Makita (Australia) Pty Ltd v Sprowles [2001] NSWCA 305 | 14 September 2001

ON 14 September 2001, the NSW Court of Appeal delivered Makita (Australia) Pty Ltd v Sprowles [2001] NSWCA 305 (14 September 2001).

The common law rules regarding the admissibility of opinion evidence were summarised by Heydon JA as follows:

  • An expert has a duty to provide the trial court with criteria to allow the evaluation of the validity of the expert’s conclusions (at [59]).
  • The trial court is to decide whether or not to accept the conclusions.
  • The intellectual basis or essential integers of the expert opinion must be explained to the trial court to allow it to arrived at an independent assessment of the opinions and their values (at [68], [71] and [79]).
  • The trial court must give weight to the opinions in the same way as for the evidence of non-expert witnesses (at [82]).
  • The expert’s opinion is to be based on facts, either proved by the expert or disclosed as assumptions of fact that form the basis of the opinion [at 64].
  • the opinion will be admissible and material if other admissible evidence establishes that the assumptions are sufficiently likely even though not completely precise.
  • The expert witness is not an advocate. The paramount is to be impartial to the court. This duty overrides its obligation to the engaging party. The expert witness is not an advocate (at [77]).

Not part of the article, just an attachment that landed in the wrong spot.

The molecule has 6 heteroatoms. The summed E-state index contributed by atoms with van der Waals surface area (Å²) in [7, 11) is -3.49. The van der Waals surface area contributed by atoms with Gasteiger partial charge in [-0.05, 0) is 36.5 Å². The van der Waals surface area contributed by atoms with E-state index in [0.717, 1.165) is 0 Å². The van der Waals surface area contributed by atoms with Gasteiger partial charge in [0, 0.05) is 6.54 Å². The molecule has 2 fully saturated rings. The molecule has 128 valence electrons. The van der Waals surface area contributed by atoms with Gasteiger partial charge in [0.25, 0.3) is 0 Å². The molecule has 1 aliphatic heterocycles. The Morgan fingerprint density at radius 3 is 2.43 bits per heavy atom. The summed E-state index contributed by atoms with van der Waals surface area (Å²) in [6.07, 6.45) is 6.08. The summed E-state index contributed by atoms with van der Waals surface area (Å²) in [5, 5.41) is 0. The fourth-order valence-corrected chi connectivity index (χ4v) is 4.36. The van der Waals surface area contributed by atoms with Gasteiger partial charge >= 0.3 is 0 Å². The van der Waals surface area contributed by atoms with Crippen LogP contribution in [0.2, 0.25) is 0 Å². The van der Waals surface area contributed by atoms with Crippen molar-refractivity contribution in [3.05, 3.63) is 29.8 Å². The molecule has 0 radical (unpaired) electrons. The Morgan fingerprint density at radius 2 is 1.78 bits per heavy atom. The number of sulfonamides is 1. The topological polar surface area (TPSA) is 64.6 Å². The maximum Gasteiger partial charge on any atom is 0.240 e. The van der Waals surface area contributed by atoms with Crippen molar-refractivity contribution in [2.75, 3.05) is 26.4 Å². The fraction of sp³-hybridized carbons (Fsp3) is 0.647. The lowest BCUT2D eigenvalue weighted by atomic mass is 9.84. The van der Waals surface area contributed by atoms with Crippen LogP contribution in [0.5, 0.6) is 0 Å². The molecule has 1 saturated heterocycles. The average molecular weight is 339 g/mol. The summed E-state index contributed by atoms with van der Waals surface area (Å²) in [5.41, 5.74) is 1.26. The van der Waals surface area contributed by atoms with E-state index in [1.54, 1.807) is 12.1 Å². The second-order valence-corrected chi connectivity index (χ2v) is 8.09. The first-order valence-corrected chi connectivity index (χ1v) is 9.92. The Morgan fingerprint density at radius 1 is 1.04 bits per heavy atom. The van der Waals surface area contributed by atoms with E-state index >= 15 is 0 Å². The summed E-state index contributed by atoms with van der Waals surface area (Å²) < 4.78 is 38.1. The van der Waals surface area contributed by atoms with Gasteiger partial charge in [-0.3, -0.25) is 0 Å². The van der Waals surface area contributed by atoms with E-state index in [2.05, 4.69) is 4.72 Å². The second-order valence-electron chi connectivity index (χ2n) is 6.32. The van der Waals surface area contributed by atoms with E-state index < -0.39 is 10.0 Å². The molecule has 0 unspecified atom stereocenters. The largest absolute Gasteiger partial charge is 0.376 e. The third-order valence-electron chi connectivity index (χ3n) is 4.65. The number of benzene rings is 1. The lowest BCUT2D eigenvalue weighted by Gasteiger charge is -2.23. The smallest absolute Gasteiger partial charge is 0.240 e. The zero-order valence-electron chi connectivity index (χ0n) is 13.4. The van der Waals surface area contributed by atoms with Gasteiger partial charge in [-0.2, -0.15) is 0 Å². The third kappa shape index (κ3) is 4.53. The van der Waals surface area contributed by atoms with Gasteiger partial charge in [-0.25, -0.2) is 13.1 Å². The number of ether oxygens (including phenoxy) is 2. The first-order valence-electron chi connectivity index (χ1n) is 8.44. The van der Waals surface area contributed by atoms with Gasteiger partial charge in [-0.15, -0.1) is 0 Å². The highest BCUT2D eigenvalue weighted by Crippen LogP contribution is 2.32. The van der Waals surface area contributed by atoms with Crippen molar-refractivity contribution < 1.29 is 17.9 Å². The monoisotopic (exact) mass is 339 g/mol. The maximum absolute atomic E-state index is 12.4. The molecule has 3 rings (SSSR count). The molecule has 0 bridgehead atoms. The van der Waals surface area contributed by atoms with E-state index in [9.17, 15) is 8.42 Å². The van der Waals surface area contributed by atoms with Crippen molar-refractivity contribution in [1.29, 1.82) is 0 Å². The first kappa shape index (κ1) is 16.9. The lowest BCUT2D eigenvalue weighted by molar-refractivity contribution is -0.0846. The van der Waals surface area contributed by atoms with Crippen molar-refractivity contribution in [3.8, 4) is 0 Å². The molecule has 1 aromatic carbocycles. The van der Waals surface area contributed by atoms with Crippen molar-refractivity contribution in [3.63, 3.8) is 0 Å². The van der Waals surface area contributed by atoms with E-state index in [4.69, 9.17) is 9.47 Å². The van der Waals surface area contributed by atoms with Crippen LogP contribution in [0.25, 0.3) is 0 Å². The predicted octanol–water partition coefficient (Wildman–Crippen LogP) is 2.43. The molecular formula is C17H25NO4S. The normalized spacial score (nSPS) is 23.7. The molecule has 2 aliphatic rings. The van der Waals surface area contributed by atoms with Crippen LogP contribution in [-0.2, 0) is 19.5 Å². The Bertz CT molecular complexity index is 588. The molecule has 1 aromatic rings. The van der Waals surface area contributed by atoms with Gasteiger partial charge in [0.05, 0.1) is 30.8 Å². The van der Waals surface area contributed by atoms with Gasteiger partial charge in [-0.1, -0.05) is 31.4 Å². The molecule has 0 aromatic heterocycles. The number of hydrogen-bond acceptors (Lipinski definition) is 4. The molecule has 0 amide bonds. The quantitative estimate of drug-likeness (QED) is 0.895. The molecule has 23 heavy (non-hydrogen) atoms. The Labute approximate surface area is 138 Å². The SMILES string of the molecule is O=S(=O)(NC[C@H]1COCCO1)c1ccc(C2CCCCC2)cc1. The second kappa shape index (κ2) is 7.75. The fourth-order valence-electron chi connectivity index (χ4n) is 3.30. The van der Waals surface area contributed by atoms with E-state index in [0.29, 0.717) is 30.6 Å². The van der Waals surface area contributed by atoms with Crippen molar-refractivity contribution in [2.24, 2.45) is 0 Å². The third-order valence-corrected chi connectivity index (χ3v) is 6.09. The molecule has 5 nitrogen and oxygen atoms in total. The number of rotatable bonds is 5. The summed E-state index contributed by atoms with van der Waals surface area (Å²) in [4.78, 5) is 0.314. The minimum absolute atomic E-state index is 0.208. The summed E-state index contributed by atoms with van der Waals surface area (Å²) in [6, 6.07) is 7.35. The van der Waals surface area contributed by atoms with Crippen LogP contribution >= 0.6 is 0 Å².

• The expert witness is to assist the trial court in determining a matter in issue, but the court must weigh and determine the probabilities of the fact on the whole of the evidence (at [67]).
  • The expert’s particular expertise is to be applied to the assumed or proven facts in order to come to his or her opinion (at[59]).

Per Heydon JA (at [85]):

“In short, if evidence tendered as expert opinion evidence is to be admissible, it must be agreed or demonstrated that there is a field of “specialised knowledge”; there must be an identified aspect of that field in which the witness demonstrates that by reason of specified training, study or experience, the witness has become an expert; the opinion proffered must be “wholly or substantially based on the witness’s expert knowledge”; so far as the opinion is based on facts “observed” by the expert, they must be identified and admissibly proved by the expert, and so far as the opinion is based on “assumed” or “accepted” facts, they must be identified and proved in some other way; it must be established that the facts on which the opinion is based form a proper foundation for it; and the opinion of an expert requires demonstration or examination of the scientific or other intellectual basis of the conclusions reached: that is, the expert’s evidence must explain how the field of “specialised knowledge” in which the witness is expert by reason of “training, study or experience”, and on which the opinion is “wholly or substantially based”, applies to the facts assumed or observed so as to produce the opinion propounded. If all these matters are not made explicit, it is not possible to be sure whether the opinion is based wholly or substantially on the expert’s specialised knowledge. If the court cannot be sure of that, the evidence is strictly speaking not admissible, and, so far as it is admissible, of diminished weight. And an attempt to make the basis of the opinion explicit may reveal that it is not based on specialised expert knowledge, but, to use Gleeson CJ’s characterisation of the evidence in HG v R [1999] HCA 2; (1999) 197 CLR 414 (at 428), on “a combination of speculation, inference, personal and second-hand views as to the credibility of the complainant, and a process of reasoning which went well beyond the field of expertise.”


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